Vascular Access for Hemodialysis and Value-Based Purchasing for ESRD : Journal of the American Society of Nephrology

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Vascular Access for Hemodialysis and Value-Based Purchasing for ESRD

Mehrotra, Rajnish*; Cheung, Alfred K.†,‡; Meyer, Timothy§; Nath, Karl A.

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Journal of the American Society of Nephrology 28(2):p 395-397, February 2017. | DOI: 10.1681/ASN.2016070769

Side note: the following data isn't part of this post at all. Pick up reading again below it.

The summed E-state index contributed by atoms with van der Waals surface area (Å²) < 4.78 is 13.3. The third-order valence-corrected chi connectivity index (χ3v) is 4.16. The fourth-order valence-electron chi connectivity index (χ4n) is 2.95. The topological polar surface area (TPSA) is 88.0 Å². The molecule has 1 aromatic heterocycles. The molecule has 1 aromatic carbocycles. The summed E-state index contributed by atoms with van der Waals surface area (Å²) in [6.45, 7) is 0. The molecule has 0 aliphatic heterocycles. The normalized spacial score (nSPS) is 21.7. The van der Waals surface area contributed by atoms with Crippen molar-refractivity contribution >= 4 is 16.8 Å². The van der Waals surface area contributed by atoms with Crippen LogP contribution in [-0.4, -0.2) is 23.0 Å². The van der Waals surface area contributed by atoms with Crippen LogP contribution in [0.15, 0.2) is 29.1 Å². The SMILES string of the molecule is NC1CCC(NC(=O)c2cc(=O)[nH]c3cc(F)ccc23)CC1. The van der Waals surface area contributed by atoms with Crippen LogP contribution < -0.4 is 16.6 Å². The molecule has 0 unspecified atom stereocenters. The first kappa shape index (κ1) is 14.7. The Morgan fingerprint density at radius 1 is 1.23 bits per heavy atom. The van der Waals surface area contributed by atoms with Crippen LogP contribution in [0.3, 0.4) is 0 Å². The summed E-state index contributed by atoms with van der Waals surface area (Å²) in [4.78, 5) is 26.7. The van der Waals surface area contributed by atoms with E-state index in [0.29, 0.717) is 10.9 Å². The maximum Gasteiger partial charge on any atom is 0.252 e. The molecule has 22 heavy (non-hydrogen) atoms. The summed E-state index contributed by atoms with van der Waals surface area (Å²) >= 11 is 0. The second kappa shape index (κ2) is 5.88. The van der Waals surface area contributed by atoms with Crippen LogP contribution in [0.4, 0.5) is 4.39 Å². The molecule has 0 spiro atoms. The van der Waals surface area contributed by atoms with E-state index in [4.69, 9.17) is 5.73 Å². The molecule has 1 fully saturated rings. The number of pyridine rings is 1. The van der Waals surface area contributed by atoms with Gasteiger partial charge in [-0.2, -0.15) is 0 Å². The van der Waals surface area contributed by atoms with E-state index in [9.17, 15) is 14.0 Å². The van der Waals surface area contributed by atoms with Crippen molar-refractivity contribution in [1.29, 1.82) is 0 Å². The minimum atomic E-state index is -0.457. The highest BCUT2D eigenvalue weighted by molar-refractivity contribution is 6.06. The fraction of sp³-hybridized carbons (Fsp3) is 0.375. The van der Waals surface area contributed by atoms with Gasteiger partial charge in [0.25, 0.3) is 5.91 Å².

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Successful treatment of ESRD with maintenance hemodialysis is inextricably dependent on a reliable access to the bloodstream several times every week. Indeed, although the principles of extracorporeal treatment had been developed earlier, it was only with the introduction of the arteriovenous shunt by Belding Scribner and Wayne Quinton that made long-term treatment of uremia with hemodialysis feasible.1 With improved understanding and innovations over the ensuing five decades, there are now primarily three choices for vascular accessarteriovenous fistula (AVF), arteriovenous graft, and central venous catheter. However, each vascular access type imposes unique risks to the health of patients and further increases health care utilization. Hence, determining the access type associated with the lowest health risk and health care utilization is of great interest to patients, physicians, and health care providers, as well as payers of health services.